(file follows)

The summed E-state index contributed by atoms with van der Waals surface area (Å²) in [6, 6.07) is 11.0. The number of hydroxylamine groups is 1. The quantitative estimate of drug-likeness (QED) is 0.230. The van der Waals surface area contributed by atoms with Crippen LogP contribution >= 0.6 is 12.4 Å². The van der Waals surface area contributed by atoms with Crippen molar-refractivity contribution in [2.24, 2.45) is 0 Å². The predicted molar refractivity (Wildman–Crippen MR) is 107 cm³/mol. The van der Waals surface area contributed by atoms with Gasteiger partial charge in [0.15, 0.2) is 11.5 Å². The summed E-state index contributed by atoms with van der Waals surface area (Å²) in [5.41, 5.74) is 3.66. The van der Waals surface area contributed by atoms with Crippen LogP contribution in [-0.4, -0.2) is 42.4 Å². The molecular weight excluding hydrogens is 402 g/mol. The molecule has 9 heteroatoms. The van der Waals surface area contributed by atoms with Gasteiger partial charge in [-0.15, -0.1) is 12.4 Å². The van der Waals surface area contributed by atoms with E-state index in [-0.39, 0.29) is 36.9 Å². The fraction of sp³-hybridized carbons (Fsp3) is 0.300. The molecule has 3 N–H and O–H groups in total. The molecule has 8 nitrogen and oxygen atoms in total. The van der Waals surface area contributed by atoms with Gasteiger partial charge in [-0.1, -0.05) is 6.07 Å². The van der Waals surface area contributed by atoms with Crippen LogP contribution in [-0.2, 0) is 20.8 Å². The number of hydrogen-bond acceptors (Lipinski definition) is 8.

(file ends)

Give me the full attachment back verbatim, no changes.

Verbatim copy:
The summed E-state index contributed by atoms with van der Waals surface area (Å²) in [6, 6.07) is 11.0. The number of hydroxylamine groups is 1. The quantitative estimate of drug-likeness (QED) is 0.230. The van der Waals surface area contributed by atoms with Crippen LogP contribution >= 0.6 is 12.4 Å². The van der Waals surface area contributed by atoms with Crippen molar-refractivity contribution in [2.24, 2.45) is 0 Å². The predicted molar refractivity (Wildman–Crippen MR) is 107 cm³/mol. The van der Waals surface area contributed by atoms with Gasteiger partial charge in [0.15, 0.2) is 11.5 Å². The summed E-state index contributed by atoms with van der Waals surface area (Å²) in [5.41, 5.74) is 3.66. The van der Waals surface area contributed by atoms with Crippen LogP contribution in [-0.4, -0.2) is 42.4 Å². The molecular weight excluding hydrogens is 402 g/mol. The molecule has 9 heteroatoms. The van der Waals surface area contributed by atoms with Gasteiger partial charge in [-0.15, -0.1) is 12.4 Å². The van der Waals surface area contributed by atoms with E-state index in [-0.39, 0.29) is 36.9 Å². The fraction of sp³-hybridized carbons (Fsp3) is 0.300. The molecule has 3 N–H and O–H groups in total. The molecule has 8 nitrogen and oxygen atoms in total. The van der Waals surface area contributed by atoms with Gasteiger partial charge in [-0.1, -0.05) is 6.07 Å². The van der Waals surface area contributed by atoms with Crippen LogP contribution in [-0.2, 0) is 20.8 Å². The number of hydrogen-bond acceptors (Lipinski definition) is 8.